aspdaddy




msg:3529470
 2:13 pm on Dec 17, 2007 (gmt 0)

I do also feel that young people in the UK have unrealistically high expectations about owning properties.

If you cant afford to buy a decent property why not rent one or share one? Why must everyone own thier own property?

btw - many areas in the midlands have decent properties available at 3-4 x salary, and very nice ones for around 200K.

HelenDev




msg:3529485
 2:34 pm on Dec 17, 2007 (gmt 0)

I do also feel that young people in the UK have unrealistically high expectations about owning properties.

Why so? Are you a homeowner? If so, what did you buy first?

If you cant afford to buy a decent property why not rent one or share one?

I do. Both.

Why must everyone own thier own property?

Do you own your own property? If you rent you will know that renters do not have many rights at all. The private rental stock in this country is often substandard, with damp and other problems commonplace. If you are asked to leave you have no real rights to stay in the property and could be homeless within weeks. If you rent you generally cannot have pets or make improvements to your home, or in some places you can't even have your own furniture. You are a second class citizen.

The culture in the UK is for owner occupation with 70% of properties being this way. Perhaps this will change but the rights of renters will need to be improved.

many areas in the midlands have decent properties available at 3-4 x salary

Examples?

very nice ones for around 200K

That is more than twice my budget.

ronin




msg:3529534
 3:55 pm on Dec 17, 2007 (gmt 0)

If you cant afford to buy a decent property why not rent one or share one?

Almost all the people I know under 40 are all renting and sharing. (I can think of only two couples who are exceptions to this).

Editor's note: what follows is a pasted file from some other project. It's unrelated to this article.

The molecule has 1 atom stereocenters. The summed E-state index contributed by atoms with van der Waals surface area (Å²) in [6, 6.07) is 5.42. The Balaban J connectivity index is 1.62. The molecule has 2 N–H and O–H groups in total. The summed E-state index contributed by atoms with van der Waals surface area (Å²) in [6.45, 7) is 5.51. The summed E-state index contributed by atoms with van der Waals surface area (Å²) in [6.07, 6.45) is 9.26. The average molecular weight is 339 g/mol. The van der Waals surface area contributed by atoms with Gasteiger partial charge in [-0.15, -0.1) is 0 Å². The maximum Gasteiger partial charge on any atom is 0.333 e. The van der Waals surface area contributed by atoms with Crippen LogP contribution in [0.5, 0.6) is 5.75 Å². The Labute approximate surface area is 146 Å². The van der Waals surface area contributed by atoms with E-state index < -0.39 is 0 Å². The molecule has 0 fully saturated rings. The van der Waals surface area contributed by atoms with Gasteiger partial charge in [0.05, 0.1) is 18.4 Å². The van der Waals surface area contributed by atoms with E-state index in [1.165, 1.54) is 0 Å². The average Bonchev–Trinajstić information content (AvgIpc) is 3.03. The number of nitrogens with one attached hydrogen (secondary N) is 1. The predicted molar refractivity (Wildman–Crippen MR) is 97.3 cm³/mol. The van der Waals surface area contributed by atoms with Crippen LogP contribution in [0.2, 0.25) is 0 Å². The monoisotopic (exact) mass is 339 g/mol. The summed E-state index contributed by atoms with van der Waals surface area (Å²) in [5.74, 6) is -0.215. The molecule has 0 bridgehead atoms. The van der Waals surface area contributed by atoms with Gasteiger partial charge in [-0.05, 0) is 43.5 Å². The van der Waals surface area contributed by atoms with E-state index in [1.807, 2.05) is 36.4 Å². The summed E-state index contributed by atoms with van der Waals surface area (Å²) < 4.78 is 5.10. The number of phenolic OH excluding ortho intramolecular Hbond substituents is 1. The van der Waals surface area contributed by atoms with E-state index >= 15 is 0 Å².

That's everyone I know up to the age of 40 except for four people who are renting and sharing. Everyone.

It's not because we can't afford to buy decent properties. It's because we can't afford to buy rubbish properties either. We can't afford to buy anything. (And I would suggest that, on average, university-educated professionals - as most of my friends are - see a higher annual income than most of the rest of the working population - so if we can't, most other workers definitely can't, whatever lies the mortgage lenders have fed them).

The only option for the last few years to anyone on an annual income resembling anything normal has been to club together with at least one other person and to mortgage themselves up to the hilt so they will have monthly repayments bordering on constant pain for the first 5-10 years of their mortgage. (And significant problems if either one ever gets made redundant).

Lots of us have chosen not to go for that option. Because we don't consider it much of an option.

Ant_C




msg:3533566
 10:39 pm on Dec 22, 2007 (gmt 0)

You need to research the area in which you are buying.

In some cities too many flats have been built, while in more rural areas there are none. Don't rush into buying anything at the moment if you are unsure.

This 36 message thread spans 2 pages: < < 36 ( 1 [2]
Global Options:
 top home search open messages active posts  
 

Home / Forums Index / Local / Foo
rss feed

All trademarks and copyrights held by respective owners. Member comments are owned by the poster.
Terms of Service ¦ Privacy Policy ¦ Report Problem ¦ About
© Webmaster World 1996-2014 all rights reserved